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Review of Night Out

Night Out
by Daniel Miyares; illus. by the author
Primary    Schwartz & Wade/Random    40 pp.    g
5/18    978-1-5247-6572-9    $17.99
Library ed.  978-1-5247-6573-6    $20.99
e-book ed.  978-1-5247-6574-3    $10.99

Boarding school (or perhaps it’s some kind of residential institution) is lonely for the solitary boy in this magical after-dark adventure. We see only one instance of his separateness from the other boys — a dining-room scene in which he eats alone — but it’s enough to establish his isolation and heartache. One extraordinary night (even the glowing full moon looms larger than life through the window), he spots an invitation leaning against the terrarium that houses his pet turtle — who seems to have left the building. Sneaking out under cover of darkness, the boy bikes through the tall school gates and across a wooded landscape to meet a giant turtle (presumably his pet magically enlarged). Astride his friend, the boy is delivered to a cave, where other animals (a goose, hare, bear, owl, and fox) have gathered for tea and some foot-stomping. It’s a boisterous jamboree, complete with the fox on banjo and the hare on harmonica. As the sun rises, the boy sneaks back into the room he shares with his roommates and regales them with the story of his nocturnal exploits. Whether or not it was all a dream is irrelevant; the boy’s telling is compelling enough. Miyares’s atmospheric illustrations at the start of the story display a muted palette, which then blooms into light and color when the boy dines and kicks up his heels with his new friends. The text — short phrases and brief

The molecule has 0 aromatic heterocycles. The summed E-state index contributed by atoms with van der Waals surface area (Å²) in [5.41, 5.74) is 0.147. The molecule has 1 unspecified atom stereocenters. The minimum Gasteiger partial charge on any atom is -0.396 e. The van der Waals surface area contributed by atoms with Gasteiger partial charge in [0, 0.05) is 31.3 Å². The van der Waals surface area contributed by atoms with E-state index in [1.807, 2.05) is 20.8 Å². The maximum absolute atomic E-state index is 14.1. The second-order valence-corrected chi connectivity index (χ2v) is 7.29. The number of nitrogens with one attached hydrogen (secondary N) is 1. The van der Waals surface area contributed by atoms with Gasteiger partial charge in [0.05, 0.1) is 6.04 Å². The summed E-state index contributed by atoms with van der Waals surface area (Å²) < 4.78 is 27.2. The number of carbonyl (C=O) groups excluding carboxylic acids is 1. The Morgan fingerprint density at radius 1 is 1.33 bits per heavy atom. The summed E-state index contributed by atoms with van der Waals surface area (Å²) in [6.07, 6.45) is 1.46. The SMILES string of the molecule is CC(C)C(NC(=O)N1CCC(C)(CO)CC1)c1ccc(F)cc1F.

dialogue — is spare but almost unnecessary, as the illustrations tell us all we need to know about the power of story to bring people together.

From the May/June 2018 issue of The Horn Book Magazine.

Julie Danielson About Julie Danielson

Julie Danielson writes about picture books at the blog Seven Impossible Things Before Breakfast. She also writes for Kirkus Reviews and BookPage and is a lecturer for the School of Information Sciences graduate program at the University of Tennessee. Her book Wild Things!: Acts of Mischief in Children’s Literature, written with Betsy Bird and Peter D. Sieruta, was published in 2014.

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